Rick Hurley

I arrived at the Vermont State College system in 1978 as assistant to the Chancellor and was immediately appointed as the liaison between the system office and the president of the Community College of Vermont (CCV).  As I recall, the president of CCV at the time of my arrival only lasted about nine months before resigning.  When that happened, the Chancellor, Dr. Richard Bjork, directed me to develop and propose to him a new organizational structure for CCV.  I was told that the reason he asked me to do it was because he thought I was the person in his office with the best understanding of the college  given my liaison responsibilities.  I had the weekend to accomplish the task.  While developing the proposed administrative structure, I created a position for myself entitled Dean of Administrative Services because I was anxious to grow in my new career.  The structure I proposed included the position of president but Chancellor Bjork downgraded it to Dean and thus “my” position to Director.  Myrna Miller, who already worked for CCV was appointed Dean of the College; she and I came to our new positions at the same time in 1979.

It was an exciting time in the history of the institution as it was in transition from being a FIPSE (Fund for the Improvement of Post-Secondary Education) funded idea of Peter Smith and others to a recognized funding obligation of the State.  The original dream for CCV was a desire to create a community college without walls utilizing existing storefront locations for offices and high schools and other similar spaces for classrooms.  Continued state funding for the college was at risk for a variety of reasons so one of the first tasks was to secure support from members of the legislature.  Part of that effort was a for me to visit, in their home or place of work, those members of the legislature who were in a position to influence the final decision on funding.  I often think back on those visits and think how strange it must have been for the legislators to be visited by a young man from New Jersey talking to them about an institution that they probably knew better than I did.  Nonetheless, the effort was successful and a line item appropriation for CCV began to regularly appear in the funding allocated for the Vermont State College system.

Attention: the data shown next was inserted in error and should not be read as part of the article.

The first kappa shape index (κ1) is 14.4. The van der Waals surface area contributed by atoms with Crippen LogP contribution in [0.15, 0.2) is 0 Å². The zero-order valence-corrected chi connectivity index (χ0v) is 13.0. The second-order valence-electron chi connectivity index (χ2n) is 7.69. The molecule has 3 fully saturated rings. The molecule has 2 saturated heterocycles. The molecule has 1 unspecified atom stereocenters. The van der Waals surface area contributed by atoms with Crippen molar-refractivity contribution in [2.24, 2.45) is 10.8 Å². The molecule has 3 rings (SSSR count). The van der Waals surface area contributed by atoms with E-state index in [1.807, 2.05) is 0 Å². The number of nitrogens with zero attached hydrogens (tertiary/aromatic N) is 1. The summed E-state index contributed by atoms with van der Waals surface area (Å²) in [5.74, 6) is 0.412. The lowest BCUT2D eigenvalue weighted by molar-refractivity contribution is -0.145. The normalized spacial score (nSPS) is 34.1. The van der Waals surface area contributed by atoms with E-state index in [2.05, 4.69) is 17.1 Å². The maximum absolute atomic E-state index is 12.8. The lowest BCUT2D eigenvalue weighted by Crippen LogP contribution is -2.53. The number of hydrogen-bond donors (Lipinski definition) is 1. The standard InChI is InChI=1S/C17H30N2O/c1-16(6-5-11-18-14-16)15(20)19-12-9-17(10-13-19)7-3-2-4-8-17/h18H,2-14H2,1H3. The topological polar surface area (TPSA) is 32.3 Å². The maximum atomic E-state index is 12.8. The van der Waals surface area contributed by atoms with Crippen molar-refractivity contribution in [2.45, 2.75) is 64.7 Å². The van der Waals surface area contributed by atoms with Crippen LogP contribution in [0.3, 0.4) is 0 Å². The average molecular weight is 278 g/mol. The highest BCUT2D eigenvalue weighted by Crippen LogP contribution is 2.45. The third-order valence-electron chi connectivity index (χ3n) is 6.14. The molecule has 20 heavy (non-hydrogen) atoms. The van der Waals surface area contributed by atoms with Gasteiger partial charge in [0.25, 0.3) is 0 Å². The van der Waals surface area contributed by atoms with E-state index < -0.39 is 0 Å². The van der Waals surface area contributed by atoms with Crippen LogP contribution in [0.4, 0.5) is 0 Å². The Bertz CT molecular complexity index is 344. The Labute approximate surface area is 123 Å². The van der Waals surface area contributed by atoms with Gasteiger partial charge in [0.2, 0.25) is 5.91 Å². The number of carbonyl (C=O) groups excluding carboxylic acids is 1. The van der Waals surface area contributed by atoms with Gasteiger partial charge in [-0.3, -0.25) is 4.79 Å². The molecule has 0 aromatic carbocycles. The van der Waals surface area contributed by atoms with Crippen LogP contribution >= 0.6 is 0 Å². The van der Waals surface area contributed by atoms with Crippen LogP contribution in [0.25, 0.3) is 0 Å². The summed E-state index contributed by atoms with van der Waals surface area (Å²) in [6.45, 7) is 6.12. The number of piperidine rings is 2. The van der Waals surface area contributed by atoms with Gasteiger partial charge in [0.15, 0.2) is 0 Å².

Much of my work in the next two years centered on bringing more order and structure to the operation.  Policies and procedures were developed and catalogued and various processes were improved.  I remember a lot of attention being paid to improving the quality of offerings and the experience for students.  We also had to focus on increasing enrollments and launched an aggressive public relations plan that included the development of a musical jingle that could be used on radio stations around the state to announce registration periods.  All of our efforts on this task proved to be very effective as enrollments began to soar.

My time at CCV was relatively brief but I have very pleasant memories of it not the least of which is a staff retreat we held one year in St. Albans at a lakeside camp owned by the parents of one of our site directors.  Anyone reading this missive who was there for that event is probably smiling right now while thinking about it.

I left CCV in the fall of 1981 to take the position of Director of Administration at the American Association of State Colleges and Universities in Washington D.C and am pleased to know that thirty-two years later, CCV continues to thrive.

Rick Hurley, President, Mary Washington University

Formally Office of the Chancellor, Vermont State Colleges

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